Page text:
There is an awful lot of good music in C Major

My recent post sang the praises of the recording of English string music with Sir John Barbirolli conducting the legendary Sinfonia of London session orchestra. Rather confusingly, there is also an excellent long-standing permanent orchestra of forty professional musicians called the City of London Sinfonia. So this post switches Sinfonias but stays with English music to highlight another essential recording. 

In 2007 John Rutter made an important contribution to a Norwich Cathedral seminar on 'The Challenge of Contemporary Music', from which this extract is taken:
I suppose I never really felt the need to venture into uncharted territory. I think in the end you have to speak with your own voice and there is a difference between being traditional and just copying what other people have done. I mean, we all see and hear quite a lot of second-hand music which... is just a pale imitation of what others have done. There is no mileage in that. I myself however always felt that it was possible to use traditional means in new ways. Schoenberg once said there's an awful lot of good music left in C Major, and I thought, well, perhaps I'll try to write some of it*.
EMI recorded John Rutter's Requiem in 1998 with the late and much-lamented Stephen Cleobury conducting the Choir of King's College, Cambridge, and the City of London Sinfonia. C Major is, literally, central to this Requiem, as the celebratory central Sanctus is in that key, as is the penultimate and moving setting of Psalm 23.

It is testimony to the emotional power of John Rutter's Requiem that it was the music of choice in America following the 9/11 tragedies - see header image. That invaluable power to offer reassurance, if not answers, chimes with another earlier post lamenting how classical music is selling itself short. As this post explained, in the current dark pandemic-dominated times classical music is foolishly failing to exploit its therapeutic powers, instead choosing to compete in the entertainment market. There is an awful lot of good and therapeutic music in major keys. As one example, Gavin Plumley added a comment to my advocacy of the health benefits of Dvořák's Symphonies describing how the G Major final movement of Dvořák's 6th Symphony "is a life-affirming burst of sunshine". It is not a coincidence that G Major is also the key of the concluding Introit and Kyrie of Rutter's affirmative Requiem.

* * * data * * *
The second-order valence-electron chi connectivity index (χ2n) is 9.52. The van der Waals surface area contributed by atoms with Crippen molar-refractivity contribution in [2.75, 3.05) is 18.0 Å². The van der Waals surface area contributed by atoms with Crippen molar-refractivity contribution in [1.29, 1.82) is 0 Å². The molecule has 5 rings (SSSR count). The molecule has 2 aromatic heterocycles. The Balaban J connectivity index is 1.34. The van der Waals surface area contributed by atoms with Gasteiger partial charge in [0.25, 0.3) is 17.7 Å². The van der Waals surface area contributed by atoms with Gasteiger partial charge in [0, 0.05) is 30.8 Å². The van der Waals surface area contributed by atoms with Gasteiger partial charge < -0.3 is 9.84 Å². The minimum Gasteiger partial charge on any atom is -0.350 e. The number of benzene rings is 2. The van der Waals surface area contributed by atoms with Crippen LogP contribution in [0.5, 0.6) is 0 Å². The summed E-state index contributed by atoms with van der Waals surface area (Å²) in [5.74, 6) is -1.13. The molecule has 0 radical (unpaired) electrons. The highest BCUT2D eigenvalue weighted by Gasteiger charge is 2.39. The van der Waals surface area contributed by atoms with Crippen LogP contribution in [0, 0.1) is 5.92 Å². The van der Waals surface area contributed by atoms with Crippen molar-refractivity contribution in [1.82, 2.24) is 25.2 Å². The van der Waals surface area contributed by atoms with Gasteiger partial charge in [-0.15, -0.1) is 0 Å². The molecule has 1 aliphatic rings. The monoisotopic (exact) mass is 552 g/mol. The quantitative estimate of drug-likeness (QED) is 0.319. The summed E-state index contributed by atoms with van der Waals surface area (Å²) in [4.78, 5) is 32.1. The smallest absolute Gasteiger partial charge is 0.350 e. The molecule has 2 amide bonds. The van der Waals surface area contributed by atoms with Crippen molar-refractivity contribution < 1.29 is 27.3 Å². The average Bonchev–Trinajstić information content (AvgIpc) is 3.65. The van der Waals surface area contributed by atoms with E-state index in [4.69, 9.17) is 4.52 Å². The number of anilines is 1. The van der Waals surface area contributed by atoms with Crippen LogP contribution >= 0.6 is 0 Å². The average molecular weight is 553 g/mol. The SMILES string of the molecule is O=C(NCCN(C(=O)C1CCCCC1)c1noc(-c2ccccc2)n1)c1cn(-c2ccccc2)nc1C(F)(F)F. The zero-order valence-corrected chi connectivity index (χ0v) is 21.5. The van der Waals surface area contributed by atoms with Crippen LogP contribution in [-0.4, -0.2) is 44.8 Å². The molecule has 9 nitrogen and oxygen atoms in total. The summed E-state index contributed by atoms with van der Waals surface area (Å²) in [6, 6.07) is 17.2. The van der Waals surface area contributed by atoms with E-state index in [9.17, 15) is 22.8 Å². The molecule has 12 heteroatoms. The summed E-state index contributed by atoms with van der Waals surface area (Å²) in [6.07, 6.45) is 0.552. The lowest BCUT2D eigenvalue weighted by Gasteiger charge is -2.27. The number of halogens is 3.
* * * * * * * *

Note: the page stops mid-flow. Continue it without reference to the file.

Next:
Inevitably some find John Rutter's music unadventurous, despite its global importance to that power for musical good, amateur choirs. These naysayers should never forget that there is much good music in major keys. However, we must also avoid duality by remembering that there is an abundance of riches written in minor keys and also in music which eschews conventional key structures

* John Rutter's substantial contribution to that seminar demands to be made more widely available. I have it in hard copy, but its length precludes conventional transcription, by me at least. Any reader who has access to dependable character recognition software that could transcribe it and is willing to help, please contact me via the comments - your communication will not be published. 

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John said…
Is Mr Plumley confusing Dvorak's sixth symphony, which is and ends in D major, with his eight, which is and ends in G major. No matter, his point is valid: they are both life-enhancing.
Walter said…
I could not agree more with Rutter's comments. (I would differ only in asserting that there is as much therapeutic value to music in minor keys as in major.) When listeners stop searching for "adventurousness" which often results in music they don't like anyway, and instead seek actual expressive urgency, they will discover dozens and dozens of works from the past hundred years that provide the sort of inspiration to which Rutter refers. And I say this as a professional psychotherapist as well as a musicologist.

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